Grief Relief

Why we grieve and how to stop

Grief is natural; just about everyone experiences it at some point in their life.

If you have lost someone or something that you love, relied on, or felt you must have in your life, you are going to grieve. It may be a person, pet, social contacts, a business, or a job you loved; it can be almost anything. How long you grieve is determined by your feelings’ intensity, not a schedule or timetable of some sort. Without help the feelings of grief can be like a whirlwind: you can be swept away by them, and they can control you. The grief relief program will help you change that and put you back in control. 

How long should you grieve?

Some religions and people think that you should grieve for a specific period, that if you don’t grieve long enough, you are terrible, wrong, and disrespectful of the one lost. If you don’t suffer enough, you should feel guilty. I must disagree. One of our user submitted testimonials illustrates this reaction. It is the written testimonial from Ahmad in Saudi Arabia. It talks about his and his sister’s response to their mother’s loss and what happened after using the Grief relief narrative.

There is no need to feel guilty or unworthy if you let go of your grief. Allowing ourselves to remember the good times we had with our loved one, without sadness and regret, celebrates and honors what we had with them. It proves that what we shared was special. With the grief relief program’s help, you can shorten your grieving period and remember what you had with joy rather than sadness. 


We grieve and are unhappy because we feel deprived of what we want, what we need, or think that life is not worth living if we don’t have. The way to get rid of your pain is to deal with yourself; to deal with your upset emotions, not focus on what is gone. If you focus on what you have lost, you can grieve forever. If you focus on the loss, you can forget the love you had and the good times. 

The focus I am talking about is in our mind, it starts in infancy, and most of us never fully outgrow it. That is why grieving is a universal phenomenon and why we see it as natural. The feeling I am talking about is that you “must-have,” “can’t stand to be without,” or “feeling alone, abandoned, and lost” without the person or thing you lost. It is why infants and young children cry and become upset when mommy is out of sight. When we are little, we need a mom. She supplies everything. Without her, we are in big trouble!


The grief that stays the longest is “I cannot be happy without this person or thing, it is impossible”; “I am empty and alone,” I cannot live without them or it.” I am describing what is called attachment and is something that starts in infancy. If you do not feel that you cannot stand to be without what you lost, you are less likely to get stuck in your grief. You will be sad and miss your loss and grieve, but you will get used to it. Sadly, that is what happens to most of our losses; we don’t get over them. We get used to them. Our grief narration allows you to get over your losses and to find real joy and happiness in life again.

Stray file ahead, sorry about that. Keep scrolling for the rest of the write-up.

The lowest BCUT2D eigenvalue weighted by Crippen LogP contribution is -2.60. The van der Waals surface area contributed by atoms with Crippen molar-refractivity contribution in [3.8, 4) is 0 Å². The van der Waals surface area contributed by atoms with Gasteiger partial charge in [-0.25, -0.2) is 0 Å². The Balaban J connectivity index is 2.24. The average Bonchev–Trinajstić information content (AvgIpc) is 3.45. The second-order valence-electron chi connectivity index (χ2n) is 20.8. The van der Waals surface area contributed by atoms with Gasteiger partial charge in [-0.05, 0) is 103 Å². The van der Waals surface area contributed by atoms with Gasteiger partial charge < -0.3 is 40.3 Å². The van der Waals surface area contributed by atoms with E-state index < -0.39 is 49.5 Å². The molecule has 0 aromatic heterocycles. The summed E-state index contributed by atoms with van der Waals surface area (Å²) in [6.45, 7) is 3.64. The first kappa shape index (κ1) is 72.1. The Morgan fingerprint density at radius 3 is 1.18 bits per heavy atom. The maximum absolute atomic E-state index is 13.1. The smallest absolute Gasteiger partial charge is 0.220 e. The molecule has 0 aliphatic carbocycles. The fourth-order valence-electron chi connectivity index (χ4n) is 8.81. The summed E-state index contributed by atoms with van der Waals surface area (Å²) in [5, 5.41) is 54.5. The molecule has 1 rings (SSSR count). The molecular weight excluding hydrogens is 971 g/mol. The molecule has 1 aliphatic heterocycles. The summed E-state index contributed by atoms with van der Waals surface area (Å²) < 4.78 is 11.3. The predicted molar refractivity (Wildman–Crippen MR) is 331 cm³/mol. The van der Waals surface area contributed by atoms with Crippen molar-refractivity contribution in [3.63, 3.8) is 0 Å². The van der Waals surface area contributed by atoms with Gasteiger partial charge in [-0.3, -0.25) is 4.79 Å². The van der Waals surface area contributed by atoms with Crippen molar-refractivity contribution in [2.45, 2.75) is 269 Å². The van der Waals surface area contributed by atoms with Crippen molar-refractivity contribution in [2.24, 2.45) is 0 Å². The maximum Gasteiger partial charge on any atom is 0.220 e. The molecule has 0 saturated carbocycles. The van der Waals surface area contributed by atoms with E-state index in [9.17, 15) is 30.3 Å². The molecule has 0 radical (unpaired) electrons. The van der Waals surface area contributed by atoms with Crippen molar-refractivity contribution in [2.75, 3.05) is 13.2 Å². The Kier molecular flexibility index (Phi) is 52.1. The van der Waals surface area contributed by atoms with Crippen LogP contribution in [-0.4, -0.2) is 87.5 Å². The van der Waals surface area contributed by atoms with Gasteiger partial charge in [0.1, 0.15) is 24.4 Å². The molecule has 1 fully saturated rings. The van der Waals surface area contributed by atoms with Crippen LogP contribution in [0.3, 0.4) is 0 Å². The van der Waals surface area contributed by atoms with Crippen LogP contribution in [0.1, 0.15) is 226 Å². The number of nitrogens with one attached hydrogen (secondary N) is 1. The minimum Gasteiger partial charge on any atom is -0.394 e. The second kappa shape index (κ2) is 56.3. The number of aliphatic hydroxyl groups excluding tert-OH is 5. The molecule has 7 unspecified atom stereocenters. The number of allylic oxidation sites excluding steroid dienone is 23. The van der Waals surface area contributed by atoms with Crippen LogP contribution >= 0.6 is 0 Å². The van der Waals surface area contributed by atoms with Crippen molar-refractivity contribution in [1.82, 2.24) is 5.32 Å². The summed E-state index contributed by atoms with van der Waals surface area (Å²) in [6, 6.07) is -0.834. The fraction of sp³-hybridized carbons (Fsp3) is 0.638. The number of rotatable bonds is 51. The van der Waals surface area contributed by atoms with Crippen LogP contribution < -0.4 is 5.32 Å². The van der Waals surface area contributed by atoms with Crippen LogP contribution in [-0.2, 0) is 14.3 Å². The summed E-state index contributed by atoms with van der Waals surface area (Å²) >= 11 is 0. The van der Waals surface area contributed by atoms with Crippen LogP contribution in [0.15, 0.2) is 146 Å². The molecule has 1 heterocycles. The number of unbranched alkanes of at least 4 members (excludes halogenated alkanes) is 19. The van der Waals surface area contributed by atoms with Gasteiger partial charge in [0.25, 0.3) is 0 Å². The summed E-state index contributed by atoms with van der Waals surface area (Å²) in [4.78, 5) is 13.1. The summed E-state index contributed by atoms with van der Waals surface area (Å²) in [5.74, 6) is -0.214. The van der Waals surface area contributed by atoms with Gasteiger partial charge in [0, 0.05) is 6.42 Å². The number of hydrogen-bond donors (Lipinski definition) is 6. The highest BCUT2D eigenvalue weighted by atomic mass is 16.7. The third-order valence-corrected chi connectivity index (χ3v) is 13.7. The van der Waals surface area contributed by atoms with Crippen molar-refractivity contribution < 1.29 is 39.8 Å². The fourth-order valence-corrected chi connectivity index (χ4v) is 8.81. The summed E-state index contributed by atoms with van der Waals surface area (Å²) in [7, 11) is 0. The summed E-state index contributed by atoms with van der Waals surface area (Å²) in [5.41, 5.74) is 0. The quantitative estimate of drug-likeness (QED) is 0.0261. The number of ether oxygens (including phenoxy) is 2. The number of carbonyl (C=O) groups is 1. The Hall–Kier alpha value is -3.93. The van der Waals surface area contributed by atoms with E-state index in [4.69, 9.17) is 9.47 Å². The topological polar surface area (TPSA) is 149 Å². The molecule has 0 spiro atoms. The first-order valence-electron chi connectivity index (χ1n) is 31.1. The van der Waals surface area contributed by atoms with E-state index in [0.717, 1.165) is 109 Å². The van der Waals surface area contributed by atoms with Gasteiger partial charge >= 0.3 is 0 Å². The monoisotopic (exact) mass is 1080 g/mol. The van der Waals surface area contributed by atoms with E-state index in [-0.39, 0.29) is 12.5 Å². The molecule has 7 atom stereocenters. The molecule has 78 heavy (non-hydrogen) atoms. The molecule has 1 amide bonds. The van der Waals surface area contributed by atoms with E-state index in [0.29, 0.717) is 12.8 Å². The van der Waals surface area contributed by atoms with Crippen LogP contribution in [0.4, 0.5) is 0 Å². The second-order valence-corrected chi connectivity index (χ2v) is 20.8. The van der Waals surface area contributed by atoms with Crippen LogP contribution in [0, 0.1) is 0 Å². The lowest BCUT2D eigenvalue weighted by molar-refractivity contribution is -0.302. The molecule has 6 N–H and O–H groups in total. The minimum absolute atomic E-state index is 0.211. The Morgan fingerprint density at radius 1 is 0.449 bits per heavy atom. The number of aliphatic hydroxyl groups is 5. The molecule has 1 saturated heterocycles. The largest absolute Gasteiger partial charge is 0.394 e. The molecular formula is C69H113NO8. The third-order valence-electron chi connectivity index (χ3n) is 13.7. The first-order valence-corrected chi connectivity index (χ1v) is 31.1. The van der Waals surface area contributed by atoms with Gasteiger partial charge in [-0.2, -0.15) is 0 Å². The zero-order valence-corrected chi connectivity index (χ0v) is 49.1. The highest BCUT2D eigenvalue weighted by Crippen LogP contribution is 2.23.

Grief frequently has feelings of regret attached to it, feelings that “I should have spent more time with them,” “I should have done more for or with them,” “I should have been more careful.”, or “How could I have missed something so important”?

Sometimes there is guilt and a feeling of responsibility for the loss that goes beyond regret. The self-blame here is often over what was or was not said or done. 

Other times there are feelings and thoughts like “I can’t survive without them, I can’t live without what I have lost.” Still other times, grief involves a “wantingness,” which is a powerful energy. It is what the Buddha called the most significant cause of man’s suffering.

The problem with happiness based on something outside ourselves is that it does not last because our “pleasure objects” don’t last. Sad events follow happy ones: shoes wear out; our new and exciting possessions grow old; the person we have bonded with and to whom we are attached dies. Unfortunately, most of us go through life looking for things to “make us happy.” But our happy “fix” is never permanent, so we keep looking or feeling bad because we can’t keep it when we find it.


The narration in the Attractor Field Therapy program takes you on a series of journeys leading you to look in the corners of your mind that hold the sources of your grief and suffering, including the feelings of “wantingness,” regret, attachment, guilt, and dependence. It allows you to examine them in a way that enables you to let go of them.

You will be able to use the grief relief narration as many times as you feel necessary. While most people get over their immediate loss the first time they use it, many find it useful to review all their life losses and sad and upsetting things they remember. We lose many things in our lives and do not realize that their loss stays with us even though we seem to get over them. You will be surprised how good and alive you feel if you look in all the corners of your mind and clear all of the cobwebs.

If you have not already done so, read and listen to the testimonials. Hear from Laura, who lost her sister to suicide; Rachael, who was crushed by a divorce; Karen, who lost her husband, and Brian, who lost his son. See what you can do for yourself.